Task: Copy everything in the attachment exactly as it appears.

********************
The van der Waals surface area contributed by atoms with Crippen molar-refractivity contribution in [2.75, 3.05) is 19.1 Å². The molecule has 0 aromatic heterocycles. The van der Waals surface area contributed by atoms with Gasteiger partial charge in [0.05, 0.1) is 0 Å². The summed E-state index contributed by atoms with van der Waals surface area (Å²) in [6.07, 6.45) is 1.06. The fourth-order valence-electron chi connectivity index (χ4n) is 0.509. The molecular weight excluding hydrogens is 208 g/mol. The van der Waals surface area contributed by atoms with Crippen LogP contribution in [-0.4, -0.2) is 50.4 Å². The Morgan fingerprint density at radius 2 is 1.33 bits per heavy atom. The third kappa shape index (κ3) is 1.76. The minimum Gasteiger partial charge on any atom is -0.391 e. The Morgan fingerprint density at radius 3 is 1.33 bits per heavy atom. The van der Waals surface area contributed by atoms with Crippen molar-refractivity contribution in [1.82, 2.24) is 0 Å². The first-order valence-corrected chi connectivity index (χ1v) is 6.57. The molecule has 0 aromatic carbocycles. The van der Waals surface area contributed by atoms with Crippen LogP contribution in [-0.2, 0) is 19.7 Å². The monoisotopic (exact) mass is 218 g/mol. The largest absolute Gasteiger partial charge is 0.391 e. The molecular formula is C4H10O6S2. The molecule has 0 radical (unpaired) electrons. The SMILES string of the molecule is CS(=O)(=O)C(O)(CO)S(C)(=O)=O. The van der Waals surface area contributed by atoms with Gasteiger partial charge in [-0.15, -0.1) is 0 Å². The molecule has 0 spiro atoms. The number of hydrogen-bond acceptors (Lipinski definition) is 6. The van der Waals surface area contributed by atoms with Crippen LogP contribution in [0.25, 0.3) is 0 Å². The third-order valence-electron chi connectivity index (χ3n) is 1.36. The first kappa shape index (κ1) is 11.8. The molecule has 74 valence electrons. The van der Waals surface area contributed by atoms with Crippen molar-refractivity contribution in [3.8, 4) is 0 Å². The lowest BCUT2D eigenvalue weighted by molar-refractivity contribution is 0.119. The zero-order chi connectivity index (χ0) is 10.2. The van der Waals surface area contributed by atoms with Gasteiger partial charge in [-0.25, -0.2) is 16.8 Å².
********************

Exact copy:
The van der Waals surface area contributed by atoms with Crippen molar-refractivity contribution in [2.75, 3.05) is 19.1 Å². The molecule has 0 aromatic heterocycles. The van der Waals surface area contributed by atoms with Gasteiger partial charge in [0.05, 0.1) is 0 Å². The summed E-state index contributed by atoms with van der Waals surface area (Å²) in [6.07, 6.45) is 1.06. The fourth-order valence-electron chi connectivity index (χ4n) is 0.509. The molecular weight excluding hydrogens is 208 g/mol. The van der Waals surface area contributed by atoms with Crippen LogP contribution in [-0.4, -0.2) is 50.4 Å². The Morgan fingerprint density at radius 2 is 1.33 bits per heavy atom. The third kappa shape index (κ3) is 1.76. The minimum Gasteiger partial charge on any atom is -0.391 e. The Morgan fingerprint density at radius 3 is 1.33 bits per heavy atom. The van der Waals surface area contributed by atoms with Crippen molar-refractivity contribution in [1.82, 2.24) is 0 Å². The first-order valence-corrected chi connectivity index (χ1v) is 6.57. The molecule has 0 aromatic carbocycles. The van der Waals surface area contributed by atoms with Crippen LogP contribution in [-0.2, 0) is 19.7 Å². The monoisotopic (exact) mass is 218 g/mol. The largest absolute Gasteiger partial charge is 0.391 e. The molecular formula is C4H10O6S2. The molecule has 0 radical (unpaired) electrons. The SMILES string of the molecule is CS(=O)(=O)C(O)(CO)S(C)(=O)=O. The van der Waals surface area contributed by atoms with Gasteiger partial charge in [-0.15, -0.1) is 0 Å². The molecule has 0 spiro atoms. The number of hydrogen-bond acceptors (Lipinski definition) is 6. The van der Waals surface area contributed by atoms with Crippen LogP contribution in [0.25, 0.3) is 0 Å². The third-order valence-electron chi connectivity index (χ3n) is 1.36. The first kappa shape index (κ1) is 11.8. The molecule has 74 valence electrons. The van der Waals surface area contributed by atoms with Crippen molar-refractivity contribution in [3.8, 4) is 0 Å². The lowest BCUT2D eigenvalue weighted by molar-refractivity contribution is 0.119. The zero-order chi connectivity index (χ0) is 10.2. The van der Waals surface area contributed by atoms with Gasteiger partial charge in [-0.25, -0.2) is 16.8 Å².